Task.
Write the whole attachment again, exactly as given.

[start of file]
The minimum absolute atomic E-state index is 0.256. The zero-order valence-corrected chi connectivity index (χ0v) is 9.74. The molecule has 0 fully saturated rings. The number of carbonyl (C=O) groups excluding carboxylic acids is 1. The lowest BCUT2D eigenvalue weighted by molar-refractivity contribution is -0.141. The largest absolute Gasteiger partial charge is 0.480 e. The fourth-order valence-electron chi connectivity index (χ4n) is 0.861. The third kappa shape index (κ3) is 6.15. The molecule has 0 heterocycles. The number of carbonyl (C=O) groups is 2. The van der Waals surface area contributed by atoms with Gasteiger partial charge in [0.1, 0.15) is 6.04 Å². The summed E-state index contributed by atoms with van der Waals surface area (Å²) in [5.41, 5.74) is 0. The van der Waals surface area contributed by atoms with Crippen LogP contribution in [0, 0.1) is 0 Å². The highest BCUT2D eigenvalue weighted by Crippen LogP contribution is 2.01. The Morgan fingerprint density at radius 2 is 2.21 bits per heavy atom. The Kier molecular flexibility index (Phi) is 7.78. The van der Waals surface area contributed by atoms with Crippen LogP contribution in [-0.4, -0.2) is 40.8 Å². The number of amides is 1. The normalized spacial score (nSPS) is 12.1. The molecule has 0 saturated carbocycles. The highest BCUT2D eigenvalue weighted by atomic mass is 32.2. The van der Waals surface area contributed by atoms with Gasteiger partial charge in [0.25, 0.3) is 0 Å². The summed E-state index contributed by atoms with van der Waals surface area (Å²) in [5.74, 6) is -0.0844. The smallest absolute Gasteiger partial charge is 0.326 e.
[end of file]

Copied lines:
The minimum absolute atomic E-state index is 0.256. The zero-order valence-corrected chi connectivity index (χ0v) is 9.74. The molecule has 0 fully saturated rings. The number of carbonyl (C=O) groups excluding carboxylic acids is 1. The lowest BCUT2D eigenvalue weighted by molar-refractivity contribution is -0.141. The largest absolute Gasteiger partial charge is 0.480 e. The fourth-order valence-electron chi connectivity index (χ4n) is 0.861. The third kappa shape index (κ3) is 6.15. The molecule has 0 heterocycles. The number of carbonyl (C=O) groups is 2. The van der Waals surface area contributed by atoms with Gasteiger partial charge in [0.1, 0.15) is 6.04 Å². The summed E-state index contributed by atoms with van der Waals surface area (Å²) in [5.41, 5.74) is 0. The van der Waals surface area contributed by atoms with Crippen LogP contribution in [0, 0.1) is 0 Å². The highest BCUT2D eigenvalue weighted by Crippen LogP contribution is 2.01. The Morgan fingerprint density at radius 2 is 2.21 bits per heavy atom. The Kier molecular flexibility index (Phi) is 7.78. The van der Waals surface area contributed by atoms with Crippen LogP contribution in [-0.4, -0.2) is 40.8 Å². The number of amides is 1. The normalized spacial score (nSPS) is 12.1. The molecule has 0 saturated carbocycles. The highest BCUT2D eigenvalue weighted by atomic mass is 32.2. The van der Waals surface area contributed by atoms with Gasteiger partial charge in [0.25, 0.3) is 0 Å². The summed E-state index contributed by atoms with van der Waals surface area (Å²) in [5.74, 6) is -0.0844. The smallest absolute Gasteiger partial charge is 0.326 e.